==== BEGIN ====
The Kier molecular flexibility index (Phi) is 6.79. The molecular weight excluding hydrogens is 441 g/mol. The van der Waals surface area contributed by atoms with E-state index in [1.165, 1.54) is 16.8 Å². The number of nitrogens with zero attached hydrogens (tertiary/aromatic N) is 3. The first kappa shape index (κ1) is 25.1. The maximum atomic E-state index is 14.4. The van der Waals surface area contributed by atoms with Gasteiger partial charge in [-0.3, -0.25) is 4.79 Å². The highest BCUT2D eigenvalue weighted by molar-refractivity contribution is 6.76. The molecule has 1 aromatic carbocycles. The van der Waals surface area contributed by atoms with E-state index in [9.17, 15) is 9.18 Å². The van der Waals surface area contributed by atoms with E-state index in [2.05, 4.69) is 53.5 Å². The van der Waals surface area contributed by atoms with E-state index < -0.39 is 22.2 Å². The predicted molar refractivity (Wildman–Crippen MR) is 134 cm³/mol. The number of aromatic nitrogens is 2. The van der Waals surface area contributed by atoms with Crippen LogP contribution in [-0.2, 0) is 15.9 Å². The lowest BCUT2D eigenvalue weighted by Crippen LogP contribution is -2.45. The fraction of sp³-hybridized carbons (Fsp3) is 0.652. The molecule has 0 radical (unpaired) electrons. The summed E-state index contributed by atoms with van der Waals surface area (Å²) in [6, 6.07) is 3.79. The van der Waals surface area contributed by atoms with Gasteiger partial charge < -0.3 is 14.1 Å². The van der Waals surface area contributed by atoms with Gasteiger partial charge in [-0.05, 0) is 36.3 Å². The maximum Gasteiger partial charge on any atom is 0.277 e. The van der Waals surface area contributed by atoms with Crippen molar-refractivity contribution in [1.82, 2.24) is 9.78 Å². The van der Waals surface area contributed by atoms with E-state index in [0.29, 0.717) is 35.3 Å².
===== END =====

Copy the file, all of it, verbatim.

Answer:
The Kier molecular flexibility index (Phi) is 6.79. The molecular weight excluding hydrogens is 441 g/mol. The van der Waals surface area contributed by atoms with E-state index in [1.165, 1.54) is 16.8 Å². The number of nitrogens with zero attached hydrogens (tertiary/aromatic N) is 3. The first kappa shape index (κ1) is 25.1. The maximum atomic E-state index is 14.4. The van der Waals surface area contributed by atoms with Gasteiger partial charge in [-0.3, -0.25) is 4.79 Å². The highest BCUT2D eigenvalue weighted by molar-refractivity contribution is 6.76. The molecule has 1 aromatic carbocycles. The van der Waals surface area contributed by atoms with E-state index in [9.17, 15) is 9.18 Å². The van der Waals surface area contributed by atoms with E-state index in [2.05, 4.69) is 53.5 Å². The van der Waals surface area contributed by atoms with E-state index < -0.39 is 22.2 Å². The predicted molar refractivity (Wildman–Crippen MR) is 134 cm³/mol. The number of aromatic nitrogens is 2. The van der Waals surface area contributed by atoms with Crippen LogP contribution in [-0.2, 0) is 15.9 Å². The lowest BCUT2D eigenvalue weighted by Crippen LogP contribution is -2.45. The fraction of sp³-hybridized carbons (Fsp3) is 0.652. The molecule has 0 radical (unpaired) electrons. The summed E-state index contributed by atoms with van der Waals surface area (Å²) in [6, 6.07) is 3.79. The van der Waals surface area contributed by atoms with Gasteiger partial charge < -0.3 is 14.1 Å². The van der Waals surface area contributed by atoms with Gasteiger partial charge in [-0.05, 0) is 36.3 Å². The maximum Gasteiger partial charge on any atom is 0.277 e. The van der Waals surface area contributed by atoms with Crippen molar-refractivity contribution in [1.82, 2.24) is 9.78 Å². The van der Waals surface area contributed by atoms with E-state index in [0.29, 0.717) is 35.3 Å².